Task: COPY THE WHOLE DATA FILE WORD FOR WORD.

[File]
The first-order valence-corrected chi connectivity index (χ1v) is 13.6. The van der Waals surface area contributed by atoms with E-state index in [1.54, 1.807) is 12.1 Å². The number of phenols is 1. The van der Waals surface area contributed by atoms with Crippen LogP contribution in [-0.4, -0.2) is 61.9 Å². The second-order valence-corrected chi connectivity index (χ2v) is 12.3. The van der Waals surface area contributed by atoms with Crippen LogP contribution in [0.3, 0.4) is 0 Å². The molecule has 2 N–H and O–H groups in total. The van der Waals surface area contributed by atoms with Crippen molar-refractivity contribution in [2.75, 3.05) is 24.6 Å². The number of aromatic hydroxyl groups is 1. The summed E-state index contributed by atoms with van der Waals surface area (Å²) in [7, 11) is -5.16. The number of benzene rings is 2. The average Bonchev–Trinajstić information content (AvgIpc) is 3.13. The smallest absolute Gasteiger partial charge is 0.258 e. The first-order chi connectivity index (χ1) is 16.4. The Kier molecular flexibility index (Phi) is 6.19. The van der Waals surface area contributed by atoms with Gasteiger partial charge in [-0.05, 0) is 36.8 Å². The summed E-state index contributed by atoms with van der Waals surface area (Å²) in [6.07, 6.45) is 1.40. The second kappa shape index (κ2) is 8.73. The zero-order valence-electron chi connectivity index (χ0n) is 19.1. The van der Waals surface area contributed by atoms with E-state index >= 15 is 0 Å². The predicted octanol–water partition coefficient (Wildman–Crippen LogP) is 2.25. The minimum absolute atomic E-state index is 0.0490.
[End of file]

The first-order valence-corrected chi connectivity index (χ1v) is 13.6. The van der Waals surface area contributed by atoms with E-state index in [1.54, 1.807) is 12.1 Å². The number of phenols is 1. The van der Waals surface area contributed by atoms with Crippen LogP contribution in [-0.4, -0.2) is 61.9 Å². The second-order valence-corrected chi connectivity index (χ2v) is 12.3. The van der Waals surface area contributed by atoms with Crippen LogP contribution in [0.3, 0.4) is 0 Å². The molecule has 2 N–H and O–H groups in total. The van der Waals surface area contributed by atoms with Crippen molar-refractivity contribution in [2.75, 3.05) is 24.6 Å². The number of aromatic hydroxyl groups is 1. The summed E-state index contributed by atoms with van der Waals surface area (Å²) in [7, 11) is -5.16. The number of benzene rings is 2. The average Bonchev–Trinajstić information content (AvgIpc) is 3.13. The smallest absolute Gasteiger partial charge is 0.258 e. The first-order chi connectivity index (χ1) is 16.4. The Kier molecular flexibility index (Phi) is 6.19. The van der Waals surface area contributed by atoms with Gasteiger partial charge in [-0.05, 0) is 36.8 Å². The summed E-state index contributed by atoms with van der Waals surface area (Å²) in [6.07, 6.45) is 1.40. The second kappa shape index (κ2) is 8.73. The zero-order valence-electron chi connectivity index (χ0n) is 19.1. The van der Waals surface area contributed by atoms with E-state index >= 15 is 0 Å². The predicted octanol–water partition coefficient (Wildman–Crippen LogP) is 2.25. The minimum absolute atomic E-state index is 0.0490.